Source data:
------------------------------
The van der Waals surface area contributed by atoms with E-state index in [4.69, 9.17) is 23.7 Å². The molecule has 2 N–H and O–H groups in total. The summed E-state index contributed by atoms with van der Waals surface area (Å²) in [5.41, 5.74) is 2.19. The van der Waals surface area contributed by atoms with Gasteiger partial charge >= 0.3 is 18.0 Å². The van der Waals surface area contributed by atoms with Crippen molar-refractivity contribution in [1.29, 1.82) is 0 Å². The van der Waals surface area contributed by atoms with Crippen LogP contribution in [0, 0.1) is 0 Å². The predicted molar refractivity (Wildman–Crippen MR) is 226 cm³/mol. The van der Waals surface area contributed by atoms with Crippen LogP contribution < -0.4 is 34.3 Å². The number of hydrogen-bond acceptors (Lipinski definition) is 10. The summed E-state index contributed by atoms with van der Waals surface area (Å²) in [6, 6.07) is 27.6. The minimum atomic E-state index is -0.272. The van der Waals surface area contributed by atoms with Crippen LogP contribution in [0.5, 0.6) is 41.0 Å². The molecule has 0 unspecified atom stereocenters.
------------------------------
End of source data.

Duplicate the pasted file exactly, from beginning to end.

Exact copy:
The van der Waals surface area contributed by atoms with E-state index in [4.69, 9.17) is 23.7 Å². The molecule has 2 N–H and O–H groups in total. The summed E-state index contributed by atoms with van der Waals surface area (Å²) in [5.41, 5.74) is 2.19. The van der Waals surface area contributed by atoms with Gasteiger partial charge >= 0.3 is 18.0 Å². The van der Waals surface area contributed by atoms with Crippen molar-refractivity contribution in [1.29, 1.82) is 0 Å². The van der Waals surface area contributed by atoms with Crippen LogP contribution in [0, 0.1) is 0 Å². The predicted molar refractivity (Wildman–Crippen MR) is 226 cm³/mol. The van der Waals surface area contributed by atoms with Crippen LogP contribution < -0.4 is 34.3 Å². The number of hydrogen-bond acceptors (Lipinski definition) is 10. The summed E-state index contributed by atoms with van der Waals surface area (Å²) in [6, 6.07) is 27.6. The minimum atomic E-state index is -0.272. The van der Waals surface area contributed by atoms with Crippen LogP contribution in [0.5, 0.6) is 41.0 Å². The molecule has 0 unspecified atom stereocenters.